|H. Clay Bascom||3|
Prohibition Party Platform
||This section contains too many or too-lengthy quotations for an encyclopedic entry. (November 2013)|
- The Prohibition Party, in National Convention assembled, acknowledging Almighty God as the source of all true government, and His law as the standard to which human enactments must conform to secure the blessings of peace and prosperity, presents the following declaration of principles:
- Our traffic is a foe to civilization, the arch enemy of popular government, and a public nuisance. It is the citadel of the forces that corrupt politics, promote poverty and crime, degrade the nation's home life, thwart the will of the people, and deliver our country into the hands of rapacious class interests. All laws that under the guise of regulation legalize and protect this traffic or make the Government share its ill-gotten gains, are 'vicious in principle and powerless as a remedy.' We declare anew for the entire suppression of the manufacture, sale, importation, exportation and transportation of alcoholic liquors as a beverage by Federal and State legislation, and the full powers of Government should be exerted to secure this result. Any party that fails to recognize the dominant nature of this issue in American politics is undeserving of the support of the people.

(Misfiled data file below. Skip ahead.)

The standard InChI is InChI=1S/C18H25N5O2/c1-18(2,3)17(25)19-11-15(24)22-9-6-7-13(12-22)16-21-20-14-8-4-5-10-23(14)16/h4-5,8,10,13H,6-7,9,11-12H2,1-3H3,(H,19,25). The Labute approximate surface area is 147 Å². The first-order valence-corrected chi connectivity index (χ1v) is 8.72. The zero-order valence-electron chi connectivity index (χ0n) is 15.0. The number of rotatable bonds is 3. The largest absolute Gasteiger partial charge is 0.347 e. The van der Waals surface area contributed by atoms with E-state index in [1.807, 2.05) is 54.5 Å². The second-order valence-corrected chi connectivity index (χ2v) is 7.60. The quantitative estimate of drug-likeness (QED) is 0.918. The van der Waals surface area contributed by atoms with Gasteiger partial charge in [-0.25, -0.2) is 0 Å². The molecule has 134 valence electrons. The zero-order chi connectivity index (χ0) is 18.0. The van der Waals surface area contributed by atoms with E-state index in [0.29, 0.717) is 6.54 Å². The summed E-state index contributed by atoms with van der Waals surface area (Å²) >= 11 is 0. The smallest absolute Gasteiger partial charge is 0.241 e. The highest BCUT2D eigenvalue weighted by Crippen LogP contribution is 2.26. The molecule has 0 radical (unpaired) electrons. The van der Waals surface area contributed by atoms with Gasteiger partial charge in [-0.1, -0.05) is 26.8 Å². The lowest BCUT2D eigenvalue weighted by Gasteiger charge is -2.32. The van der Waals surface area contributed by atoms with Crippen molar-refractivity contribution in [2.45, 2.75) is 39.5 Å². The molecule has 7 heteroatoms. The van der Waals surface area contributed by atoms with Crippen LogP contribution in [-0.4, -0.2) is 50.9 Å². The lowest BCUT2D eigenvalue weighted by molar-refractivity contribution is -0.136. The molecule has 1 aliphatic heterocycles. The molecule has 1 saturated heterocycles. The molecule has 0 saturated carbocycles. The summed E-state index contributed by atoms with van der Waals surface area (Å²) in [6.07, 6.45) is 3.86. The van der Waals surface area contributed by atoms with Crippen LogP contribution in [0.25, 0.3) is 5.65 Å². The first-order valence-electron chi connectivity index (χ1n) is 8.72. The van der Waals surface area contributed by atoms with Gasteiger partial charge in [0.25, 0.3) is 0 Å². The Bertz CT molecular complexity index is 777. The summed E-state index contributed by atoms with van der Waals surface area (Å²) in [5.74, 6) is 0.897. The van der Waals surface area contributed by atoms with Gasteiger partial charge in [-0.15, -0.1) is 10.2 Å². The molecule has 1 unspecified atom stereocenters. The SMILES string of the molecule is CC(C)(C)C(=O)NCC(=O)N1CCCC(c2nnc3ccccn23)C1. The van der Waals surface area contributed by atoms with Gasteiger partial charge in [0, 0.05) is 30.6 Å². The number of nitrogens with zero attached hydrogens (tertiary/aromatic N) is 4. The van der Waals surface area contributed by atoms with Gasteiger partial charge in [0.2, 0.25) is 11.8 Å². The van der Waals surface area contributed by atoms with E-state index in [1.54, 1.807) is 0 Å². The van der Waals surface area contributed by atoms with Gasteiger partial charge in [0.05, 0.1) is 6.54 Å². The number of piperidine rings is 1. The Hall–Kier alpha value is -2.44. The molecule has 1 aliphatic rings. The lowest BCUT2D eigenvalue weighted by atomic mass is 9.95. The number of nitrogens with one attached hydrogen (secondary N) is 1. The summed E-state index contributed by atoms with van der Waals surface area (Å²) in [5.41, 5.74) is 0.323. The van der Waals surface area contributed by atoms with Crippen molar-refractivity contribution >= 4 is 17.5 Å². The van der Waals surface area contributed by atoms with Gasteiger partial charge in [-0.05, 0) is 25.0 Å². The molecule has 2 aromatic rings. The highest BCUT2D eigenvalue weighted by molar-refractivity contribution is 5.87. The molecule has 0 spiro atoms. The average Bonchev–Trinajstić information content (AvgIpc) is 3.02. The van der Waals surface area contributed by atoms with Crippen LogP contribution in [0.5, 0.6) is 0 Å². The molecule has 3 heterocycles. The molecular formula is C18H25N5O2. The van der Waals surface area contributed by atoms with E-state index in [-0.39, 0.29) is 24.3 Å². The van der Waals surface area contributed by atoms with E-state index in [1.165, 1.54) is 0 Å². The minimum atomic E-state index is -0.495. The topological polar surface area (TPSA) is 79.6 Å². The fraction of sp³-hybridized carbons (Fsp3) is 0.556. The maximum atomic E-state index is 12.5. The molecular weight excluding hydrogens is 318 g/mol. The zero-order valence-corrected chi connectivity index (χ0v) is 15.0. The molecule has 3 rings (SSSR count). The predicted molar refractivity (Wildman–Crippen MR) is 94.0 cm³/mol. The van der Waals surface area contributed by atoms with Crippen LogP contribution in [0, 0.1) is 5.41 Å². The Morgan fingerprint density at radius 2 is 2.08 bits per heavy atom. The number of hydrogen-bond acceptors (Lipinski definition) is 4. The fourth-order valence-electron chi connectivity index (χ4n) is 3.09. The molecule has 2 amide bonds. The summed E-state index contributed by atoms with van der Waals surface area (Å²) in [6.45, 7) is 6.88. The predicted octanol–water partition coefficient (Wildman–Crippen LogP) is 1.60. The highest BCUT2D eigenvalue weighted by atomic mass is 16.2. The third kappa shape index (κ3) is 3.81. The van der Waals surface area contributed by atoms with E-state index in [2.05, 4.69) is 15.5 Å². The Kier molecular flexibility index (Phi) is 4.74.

- No citizen should be denied the right to vote on account of sex, and equal labor should receive equal wages, without regard to sex.
- The money of the country should consist of gold, silver, and paper, and be issued by the General Government only, and in sufficient quantity to meet the demands of business and give full opportunity for the employment of labor. To this end an increase in the volume of money is demanded, and no individual or corporation should be allowed to make any profit through its issue. It should be made a legal tender for the payument of all debts, public and private. Its volume should be fixed at a definite sum per capita and made to increase with our increase in population.